Banks Take on Weighted Risk for Heavy Lending

by James McClister

Looking for a good mortgage rate? All you need is good credit and a lot of money.


In recent years, expectant homebuyers vying for a good mortgage rate have faced dire odds as once loose lending standards continue tightening drastically. It’s been a tough road – for many, one too tough to travel.

But it’s not all doom and gloom. For one group, a good mortgage rate is only one trip to the bank away. How do you join? Easy, just have money.

In the years immediately following the 2007 economic downturn, the share of homes selling for at least $1 million dropped drastically, as did the rest of the market. However, in recent years, the luxury market has recovered at an impressive rate, and, in many ways, has outpaced the wider, lower-tier market.

It’s a collage of factors driving this particular sector’s development, such as personal means and builders chasing more lucrative projects, as we reported, but among the most surprising is the role lenders have played. For the first time in recent memory, according to The Washington Post, mortgage originators are offering jumbo mortgages at the same or better rates as smaller loans, which is another way of saying, it’s easier for the wealthy to get a low interest rate.

This year alone, the National Association of Realtors confirmed that the number of homes sold for $1 million or more climbed 8 percent. A significant gain considering those at every other price point combined fell 4 percent.

Steering New Construction

In September, we reported that national inventory is no longer in favor of first-time homebuyers, or even the lower middle class, for that matter. In the last year, inventory for homes priced $227,500 and below have dropped 15.7 percent while homes priced $549,800 and above have risen 15.6 percent. The reason? New construction is being dominated by wealthy buyers.

Developers aren’t taking the same gambles they did in 2006, and are instead looking for the wealthier and more secure offer, which is not unlike the approach lenders are taking.

Banks have a rich memory of the housing crisis, particularly of the reckless loans that were being bandied about, so it should come as no surprise their decision to issue safer loans, which, in this case, means larger to more wealthy buyers.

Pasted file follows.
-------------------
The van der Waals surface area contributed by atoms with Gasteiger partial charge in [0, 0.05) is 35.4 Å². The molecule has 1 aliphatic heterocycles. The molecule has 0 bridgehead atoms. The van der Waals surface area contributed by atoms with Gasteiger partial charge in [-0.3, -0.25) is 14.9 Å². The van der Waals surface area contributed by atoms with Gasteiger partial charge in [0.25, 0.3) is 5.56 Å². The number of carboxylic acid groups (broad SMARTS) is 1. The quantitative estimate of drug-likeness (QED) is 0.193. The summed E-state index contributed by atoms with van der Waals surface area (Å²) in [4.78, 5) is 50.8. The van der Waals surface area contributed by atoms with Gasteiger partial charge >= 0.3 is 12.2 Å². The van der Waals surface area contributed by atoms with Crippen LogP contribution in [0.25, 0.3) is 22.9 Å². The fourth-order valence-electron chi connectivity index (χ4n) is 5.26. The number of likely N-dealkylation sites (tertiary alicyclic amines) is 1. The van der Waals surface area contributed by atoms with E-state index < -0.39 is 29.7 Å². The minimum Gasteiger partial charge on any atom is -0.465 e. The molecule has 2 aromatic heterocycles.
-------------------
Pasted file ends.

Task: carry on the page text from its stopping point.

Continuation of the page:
“Many people are finding out by accident that they can often get a better rate on a $700,000 mortgage, than a $400,000 mortgage,” Guy Cecala, publisher of Inside Mortgage Finance, told the Post. “The opportunities for wealthier borrowers are now better than they’ve been in a decade as far as rates and terms.”

Banks Careful About Taking On Additional Risk

In the first three quarters of 2014, overall mortgage lending by dollar amount fell a substantial 44 percent compared with 2013, according to Inside Mortgage Financing, and it’s in large part to a dwindling interest in the multi-year refinancing that was once so popular. In order to make up the lost volume, banks have turned to the wealthy.

As of recently, IMF confirmed, jumbo lending makes up 20 percent of all home purchase loans in terms of dollar volume, a considerable stake. David Stevens, chief executive of the Mortgage Bankers Association, revealed to the WSJ that “banks are much more comfortable in the wealth market,” explaining why lenders are willing to take on greater risk to give lower rates to more affluent borrowers.

That’s right; banks are willing to take on greater risk if it means bringing on a wealthier buyer – with good credit, of course. Instead of having Fannie and Freddie pick up and insure their loans, banks that are lending to wealthy buyers are opting to hang on to mortgages. In the event of delinquencies or foreclosures, the bank will bear the brunt of the hit, but it also allows them to issue larger and jumbo loans at cheaper rates and with more flexible terms. In early November, the average rate on a 30-year, fixed rate mortgage of $417,000 or less was 4.17 percent, while loans of a higher amount were only 4.13 percent, according to the MBA.

Still, lenders aren’t necessarily throwing caution to the wind for a chance at a few extra bucks. In order to get the best rates, wealthy borrowers need to come in with a hefty down payment, Todd Wood, founder of CastleWood Builders in Bethesda, Md., told the Post, adding that it’s not unusual for buyers to put up to 50 percent down on a home.

“But even if you put down 50 percent,” he added, “you’re not going to get the best rates or the most favorable terms if you don’t have a good credit score.”

He says he’s seen wealthy buyers with a solid down payment have their financing turned down because of bad credit, which isn’t realty that surprising, considering the risk lenders are taking on by holding on to the mortgage in the first place.

As 2014 ends and we move into the New Year, expect wealthy buyers to continue dictating the pace of the market, and especially new construction. But with new mortgage rules aimed at coaxing first-time and middle class buyers back into the market, as well as the surge of Millennials expected to enter the market within the next year, it wouldn’t be surprising if rates shifted in favor of the little guy later in 2015.

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